Mugabe signs nationalisation law

Critics say move to give nationals majority control of businesses can hurt economy.

    Robert Mugabe in standing for
    re-election on March 29 [AFP]

    Mugabe's Zanu-PF party pushed the bill through parliament last September despite fierce resistance from the opposition Movement for Democratic Change (MDC).

     

    Empowerment claim


    The government says the bill is part of its drive to empower the country's poor majority, but the MDC complains that it will enrich a few powerful individuals while winning votes in the March 29 elections.

    The government has sought to allay business fears of a blanket seizure of companies by saying authorities would work with businesses to set timetables for foreign-owned firms to transfer shares to locals.

    Loans will be provided to Zimbabweans intending to acquire shares, start businesses or expand existing ventures.

    But analysts say the move could further harm an economy that has already suffered because of foreign investor flight and an inflation rate of more than 100,000 per cent.

    Multinational firms that could be affected by the new law include Barclays Bank, Bindura Nickel Corporation and the mining giant Rio Zim.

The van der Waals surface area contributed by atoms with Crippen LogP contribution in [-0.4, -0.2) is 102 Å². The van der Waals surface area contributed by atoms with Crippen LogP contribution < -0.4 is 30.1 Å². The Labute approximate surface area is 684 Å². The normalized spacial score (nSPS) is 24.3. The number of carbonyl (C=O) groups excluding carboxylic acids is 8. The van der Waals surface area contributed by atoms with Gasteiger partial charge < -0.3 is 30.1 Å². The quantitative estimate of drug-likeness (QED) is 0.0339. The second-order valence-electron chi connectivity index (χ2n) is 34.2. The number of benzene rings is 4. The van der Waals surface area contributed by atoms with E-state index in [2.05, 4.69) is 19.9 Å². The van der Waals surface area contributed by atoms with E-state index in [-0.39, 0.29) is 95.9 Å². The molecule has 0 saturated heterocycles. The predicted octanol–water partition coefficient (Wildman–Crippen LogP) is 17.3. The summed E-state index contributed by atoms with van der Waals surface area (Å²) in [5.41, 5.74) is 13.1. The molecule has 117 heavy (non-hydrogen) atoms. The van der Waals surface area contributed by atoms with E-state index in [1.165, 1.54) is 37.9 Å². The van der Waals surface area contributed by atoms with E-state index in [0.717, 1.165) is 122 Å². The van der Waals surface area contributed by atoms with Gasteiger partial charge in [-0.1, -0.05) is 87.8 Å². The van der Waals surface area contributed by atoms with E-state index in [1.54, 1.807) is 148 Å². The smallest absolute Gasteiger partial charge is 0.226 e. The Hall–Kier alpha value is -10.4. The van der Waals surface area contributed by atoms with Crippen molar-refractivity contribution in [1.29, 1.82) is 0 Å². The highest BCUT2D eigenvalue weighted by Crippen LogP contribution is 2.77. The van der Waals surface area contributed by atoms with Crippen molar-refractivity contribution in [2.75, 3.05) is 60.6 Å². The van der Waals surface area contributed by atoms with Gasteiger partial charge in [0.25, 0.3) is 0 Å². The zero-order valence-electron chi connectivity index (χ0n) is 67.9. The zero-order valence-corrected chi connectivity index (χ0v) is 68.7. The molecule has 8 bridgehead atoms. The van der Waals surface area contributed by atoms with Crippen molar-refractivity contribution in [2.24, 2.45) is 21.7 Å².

SOURCE: Agencies


    YOU MIGHT ALSO LIKE

    Meet the deported nurse aiding asylum seekers at US-Mexico border

    Meet the deported nurse helping refugees at the border

    Francisco 'Panchito' Olachea drives a beat-up ambulance around Nogales, taking care of those trying to get to the US.

    The rise of Pakistan's 'burger' generation

    The rise of Pakistan's 'burger' generation

    How a homegrown burger joint pioneered a food revolution and decades later gave a young, politicised class its identity.

    'We will cut your throats': The anatomy of Greece's lynch mobs

    The brutality of Greece's racist lynch mobs

    With anti-migrant violence hitting a fever pitch, victims ask why Greek authorities have carried out so few arrests.